“I have a story for you, and I promise you it’s true.” Pseudopod was the first horror fiction podcast, running continuously since 2006. They cover the whole spectrum of horror, new to old, gory to non, psychological to grossout, it’s all there. Alasdair Stuart’s thoughtful after-story comments are a huge draw to the podcast as well. Among the feature length episodes are “Flash in the Borderlands” episode that group together three flash horror stories with a related theme. Even if I don’t like the story in a particular week, I’ll listen to the end just so I can hear what he has to say. They publish a lot of really great stuff.
Here’s the description:
The long-awaited new novel from Greg Egan! Hugo Award-winning author Egan returns to the field with Incandescence, a new novel of hard SF.
The Amalgam spans nearly the entire galaxy, and is composed of innumerable beings from a wild variety of races, some human or near it, some entirely other. The one place that they cannot go is the bulge, the bright, hot center of the galaxy. There dwell the Aloof, who for millions of years have deflected any and all attempts to communicate with or visit them. So when Rakesh is offered an opportunity to travel within their sphere, in search of a lost race, he cannot turn it down.
Roi is a member of that lost race, which is not only lost to the Amalgam, but lost to itself. In their world, there is but toil, and history and science are luxuries that they can ill afford.
Rakesh’s journey will take him across millennia and light years. Roi’s will take her across vistas of learning and discovery just as vast.
The final installment of my Best Podcast Fiction of All Time List, is finally here, revealing the top ten. You can find the individual posts as they were posted #41-50 here, #31-40 here, #21-30 here, and #11-20 here. For those who just want to get to the Top Ten already I’ve listed that first. For ease of reference, I’ve also included the entire list of fifty at the bottom of the post so if you want to refer people to the list, you can just link here.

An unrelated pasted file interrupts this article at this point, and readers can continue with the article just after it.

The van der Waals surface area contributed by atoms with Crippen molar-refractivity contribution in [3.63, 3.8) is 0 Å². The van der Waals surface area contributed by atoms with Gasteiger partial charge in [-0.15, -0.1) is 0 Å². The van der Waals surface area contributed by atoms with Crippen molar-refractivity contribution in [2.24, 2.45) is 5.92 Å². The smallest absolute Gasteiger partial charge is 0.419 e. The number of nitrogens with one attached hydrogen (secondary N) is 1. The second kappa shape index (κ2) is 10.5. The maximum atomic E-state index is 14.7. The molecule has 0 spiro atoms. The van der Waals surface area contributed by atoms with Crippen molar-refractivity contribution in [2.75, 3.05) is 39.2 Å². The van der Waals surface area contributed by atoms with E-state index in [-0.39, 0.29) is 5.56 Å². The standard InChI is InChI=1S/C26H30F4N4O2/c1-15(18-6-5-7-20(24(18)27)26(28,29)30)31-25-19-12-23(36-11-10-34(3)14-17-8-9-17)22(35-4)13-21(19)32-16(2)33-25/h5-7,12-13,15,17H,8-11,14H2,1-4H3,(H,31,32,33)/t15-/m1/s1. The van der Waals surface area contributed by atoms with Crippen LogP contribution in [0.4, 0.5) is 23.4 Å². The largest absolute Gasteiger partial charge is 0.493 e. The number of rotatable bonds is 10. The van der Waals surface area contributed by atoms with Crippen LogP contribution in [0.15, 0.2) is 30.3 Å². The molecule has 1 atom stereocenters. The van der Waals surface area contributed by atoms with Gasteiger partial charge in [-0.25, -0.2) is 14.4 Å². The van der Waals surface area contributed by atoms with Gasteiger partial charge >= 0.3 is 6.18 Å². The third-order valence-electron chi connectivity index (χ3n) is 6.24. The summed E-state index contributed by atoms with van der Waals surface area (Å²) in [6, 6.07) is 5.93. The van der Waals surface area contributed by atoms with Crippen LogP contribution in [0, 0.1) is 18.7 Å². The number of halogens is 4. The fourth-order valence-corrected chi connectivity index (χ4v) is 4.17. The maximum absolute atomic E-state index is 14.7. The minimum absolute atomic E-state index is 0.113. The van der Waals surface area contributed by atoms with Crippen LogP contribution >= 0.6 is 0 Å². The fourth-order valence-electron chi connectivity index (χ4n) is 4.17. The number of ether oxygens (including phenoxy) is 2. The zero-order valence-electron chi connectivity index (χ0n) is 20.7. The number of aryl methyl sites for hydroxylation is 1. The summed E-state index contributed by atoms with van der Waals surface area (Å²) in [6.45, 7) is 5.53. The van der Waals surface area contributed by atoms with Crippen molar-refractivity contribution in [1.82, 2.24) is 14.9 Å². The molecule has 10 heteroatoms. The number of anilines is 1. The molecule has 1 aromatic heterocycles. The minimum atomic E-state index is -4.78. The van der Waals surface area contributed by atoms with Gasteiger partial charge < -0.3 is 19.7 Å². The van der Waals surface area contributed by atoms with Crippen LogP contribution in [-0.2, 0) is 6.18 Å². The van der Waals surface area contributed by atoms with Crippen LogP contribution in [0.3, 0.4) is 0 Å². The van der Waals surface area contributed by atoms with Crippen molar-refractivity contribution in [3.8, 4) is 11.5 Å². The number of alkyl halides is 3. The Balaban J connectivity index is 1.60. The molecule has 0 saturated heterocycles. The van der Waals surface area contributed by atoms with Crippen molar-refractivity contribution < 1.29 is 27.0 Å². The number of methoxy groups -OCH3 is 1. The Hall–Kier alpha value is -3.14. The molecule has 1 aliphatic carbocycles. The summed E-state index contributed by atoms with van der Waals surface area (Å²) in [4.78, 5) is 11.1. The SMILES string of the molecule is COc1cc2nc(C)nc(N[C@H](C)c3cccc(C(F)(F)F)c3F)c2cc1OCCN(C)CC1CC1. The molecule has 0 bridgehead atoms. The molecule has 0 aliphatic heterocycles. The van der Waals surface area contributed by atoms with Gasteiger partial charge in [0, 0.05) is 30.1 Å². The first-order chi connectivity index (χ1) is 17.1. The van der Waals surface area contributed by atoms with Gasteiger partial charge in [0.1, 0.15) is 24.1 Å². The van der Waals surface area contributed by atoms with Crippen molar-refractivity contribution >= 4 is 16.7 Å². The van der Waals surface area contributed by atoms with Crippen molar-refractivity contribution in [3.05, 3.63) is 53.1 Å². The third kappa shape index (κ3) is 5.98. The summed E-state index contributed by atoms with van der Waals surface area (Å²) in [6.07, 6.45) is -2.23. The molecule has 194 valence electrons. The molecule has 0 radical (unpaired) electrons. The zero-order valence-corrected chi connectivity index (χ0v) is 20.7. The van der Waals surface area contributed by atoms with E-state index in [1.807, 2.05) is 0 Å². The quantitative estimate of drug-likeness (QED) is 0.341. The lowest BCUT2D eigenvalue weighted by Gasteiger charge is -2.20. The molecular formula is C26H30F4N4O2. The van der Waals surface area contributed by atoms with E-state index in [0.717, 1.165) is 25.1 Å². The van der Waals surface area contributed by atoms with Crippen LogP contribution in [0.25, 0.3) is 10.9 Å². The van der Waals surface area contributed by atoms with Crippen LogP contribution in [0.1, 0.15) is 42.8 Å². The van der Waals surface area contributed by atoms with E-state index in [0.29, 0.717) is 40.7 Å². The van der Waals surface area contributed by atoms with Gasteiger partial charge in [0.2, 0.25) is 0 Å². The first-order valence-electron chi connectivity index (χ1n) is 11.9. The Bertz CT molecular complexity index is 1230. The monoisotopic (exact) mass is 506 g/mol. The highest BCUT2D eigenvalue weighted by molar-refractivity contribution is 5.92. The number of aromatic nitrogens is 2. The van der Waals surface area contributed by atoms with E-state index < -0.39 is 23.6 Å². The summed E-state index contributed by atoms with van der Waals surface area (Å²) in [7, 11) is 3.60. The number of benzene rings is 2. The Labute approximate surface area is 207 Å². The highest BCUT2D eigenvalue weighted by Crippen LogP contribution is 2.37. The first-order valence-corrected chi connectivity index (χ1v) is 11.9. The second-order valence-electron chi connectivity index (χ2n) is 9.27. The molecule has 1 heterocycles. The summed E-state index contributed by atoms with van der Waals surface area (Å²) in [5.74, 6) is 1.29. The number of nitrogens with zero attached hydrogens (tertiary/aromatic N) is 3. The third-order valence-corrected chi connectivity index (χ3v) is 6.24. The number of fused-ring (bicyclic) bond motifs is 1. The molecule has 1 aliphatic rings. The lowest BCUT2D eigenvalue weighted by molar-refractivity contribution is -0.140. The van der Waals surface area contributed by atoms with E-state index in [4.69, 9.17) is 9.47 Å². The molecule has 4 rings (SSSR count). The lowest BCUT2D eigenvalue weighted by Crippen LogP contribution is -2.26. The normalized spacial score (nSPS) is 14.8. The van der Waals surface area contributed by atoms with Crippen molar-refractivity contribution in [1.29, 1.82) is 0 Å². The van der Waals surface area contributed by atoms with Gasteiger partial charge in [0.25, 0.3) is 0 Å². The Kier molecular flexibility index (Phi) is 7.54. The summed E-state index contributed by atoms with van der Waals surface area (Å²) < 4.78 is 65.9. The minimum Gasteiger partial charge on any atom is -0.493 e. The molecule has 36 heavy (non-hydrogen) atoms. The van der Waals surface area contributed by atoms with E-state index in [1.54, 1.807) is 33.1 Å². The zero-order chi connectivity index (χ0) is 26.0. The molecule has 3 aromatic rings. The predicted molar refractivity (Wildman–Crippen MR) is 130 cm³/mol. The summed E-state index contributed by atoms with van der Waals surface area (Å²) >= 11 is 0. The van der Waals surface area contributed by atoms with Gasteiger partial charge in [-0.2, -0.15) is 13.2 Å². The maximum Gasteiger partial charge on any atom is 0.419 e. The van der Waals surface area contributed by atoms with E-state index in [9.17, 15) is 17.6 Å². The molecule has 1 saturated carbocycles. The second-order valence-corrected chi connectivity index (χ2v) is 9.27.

These are (my opinion of) what is the best of the best, the most epic of the most epic. Load them all up and have an awesome road trip, or ration them out over months of liistening.
I would love if other fiction podcast fans would comment here and say what their own favorites are and why.
Just one more list to go!
It was very hard to pick out my favorites among all the great stuff out there. Now I want to listen to them all again!
Please comment, follow along, share this list with your friends.
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Greg Egan was born in 1961. Since the early ’80s he has published twelve novels and more than fifty short stories, winning the Hugo Award for his novella “Oceanic” and the John W. Campbell Memorial Award for his novel Permutation City. He lives in Perth, Australia.
Greg took a few minutes to chat with me about his recently completed Orthogonal trilogy, how easy and fun it is to mess with the laws of physics, e-book bells and whistles, Karen Burnham’s book on his works, and more. Famous for his hard science fiction, he has supplemented many of his works with additional material that is available on his website.
Let’s get to the interview!
Q: The world of the Orthogonal trilogy followed different laws of the universe that we do. For example, for Yalda and everyone on her planet, the speed of light isn’t a constant. What kind of research did you do to make sure the changed laws and new math would be consistent as the story progressed?